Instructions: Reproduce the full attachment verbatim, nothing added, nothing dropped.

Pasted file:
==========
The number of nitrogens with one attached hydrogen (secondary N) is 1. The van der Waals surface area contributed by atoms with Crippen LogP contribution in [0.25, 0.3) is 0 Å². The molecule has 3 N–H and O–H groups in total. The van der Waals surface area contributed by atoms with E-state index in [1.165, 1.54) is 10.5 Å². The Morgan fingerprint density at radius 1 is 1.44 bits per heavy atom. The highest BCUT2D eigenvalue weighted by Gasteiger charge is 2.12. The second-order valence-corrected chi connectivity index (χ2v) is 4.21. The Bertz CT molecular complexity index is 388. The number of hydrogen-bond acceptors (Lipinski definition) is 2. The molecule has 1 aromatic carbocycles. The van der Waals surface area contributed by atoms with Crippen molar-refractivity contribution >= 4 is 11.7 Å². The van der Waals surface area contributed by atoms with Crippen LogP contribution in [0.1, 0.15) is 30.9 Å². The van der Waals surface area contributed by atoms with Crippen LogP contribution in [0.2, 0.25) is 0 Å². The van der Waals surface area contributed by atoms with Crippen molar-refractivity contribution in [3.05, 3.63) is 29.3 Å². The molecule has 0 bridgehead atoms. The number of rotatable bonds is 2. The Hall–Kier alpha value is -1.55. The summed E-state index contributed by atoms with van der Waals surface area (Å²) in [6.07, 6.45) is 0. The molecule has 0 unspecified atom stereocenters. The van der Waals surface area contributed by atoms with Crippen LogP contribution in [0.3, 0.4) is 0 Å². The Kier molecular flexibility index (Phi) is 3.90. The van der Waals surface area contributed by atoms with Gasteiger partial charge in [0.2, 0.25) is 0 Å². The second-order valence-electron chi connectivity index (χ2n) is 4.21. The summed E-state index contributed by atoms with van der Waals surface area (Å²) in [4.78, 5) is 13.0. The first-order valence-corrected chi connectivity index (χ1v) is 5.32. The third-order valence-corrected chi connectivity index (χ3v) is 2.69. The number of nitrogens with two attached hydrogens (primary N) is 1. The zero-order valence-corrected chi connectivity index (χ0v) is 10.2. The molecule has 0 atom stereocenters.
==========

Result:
The number of nitrogens with one attached hydrogen (secondary N) is 1. The van der Waals surface area contributed by atoms with Crippen LogP contribution in [0.25, 0.3) is 0 Å². The molecule has 3 N–H and O–H groups in total. The van der Waals surface area contributed by atoms with E-state index in [1.165, 1.54) is 10.5 Å². The Morgan fingerprint density at radius 1 is 1.44 bits per heavy atom. The highest BCUT2D eigenvalue weighted by Gasteiger charge is 2.12. The second-order valence-corrected chi connectivity index (χ2v) is 4.21. The Bertz CT molecular complexity index is 388. The number of hydrogen-bond acceptors (Lipinski definition) is 2. The molecule has 1 aromatic carbocycles. The van der Waals surface area contributed by atoms with Crippen molar-refractivity contribution >= 4 is 11.7 Å². The van der Waals surface area contributed by atoms with Crippen LogP contribution in [0.1, 0.15) is 30.9 Å². The van der Waals surface area contributed by atoms with Crippen LogP contribution in [0.2, 0.25) is 0 Å². The van der Waals surface area contributed by atoms with Crippen molar-refractivity contribution in [3.05, 3.63) is 29.3 Å². The molecule has 0 bridgehead atoms. The number of rotatable bonds is 2. The Hall–Kier alpha value is -1.55. The summed E-state index contributed by atoms with van der Waals surface area (Å²) in [6.07, 6.45) is 0. The molecule has 0 unspecified atom stereocenters. The van der Waals surface area contributed by atoms with Crippen LogP contribution in [0.3, 0.4) is 0 Å². The Kier molecular flexibility index (Phi) is 3.90. The van der Waals surface area contributed by atoms with Gasteiger partial charge in [0.2, 0.25) is 0 Å². The second-order valence-electron chi connectivity index (χ2n) is 4.21. The summed E-state index contributed by atoms with van der Waals surface area (Å²) in [4.78, 5) is 13.0. The first-order valence-corrected chi connectivity index (χ1v) is 5.32. The third-order valence-corrected chi connectivity index (χ3v) is 2.69. The number of nitrogens with two attached hydrogens (primary N) is 1. The zero-order valence-corrected chi connectivity index (χ0v) is 10.2. The molecule has 0 atom stereocenters.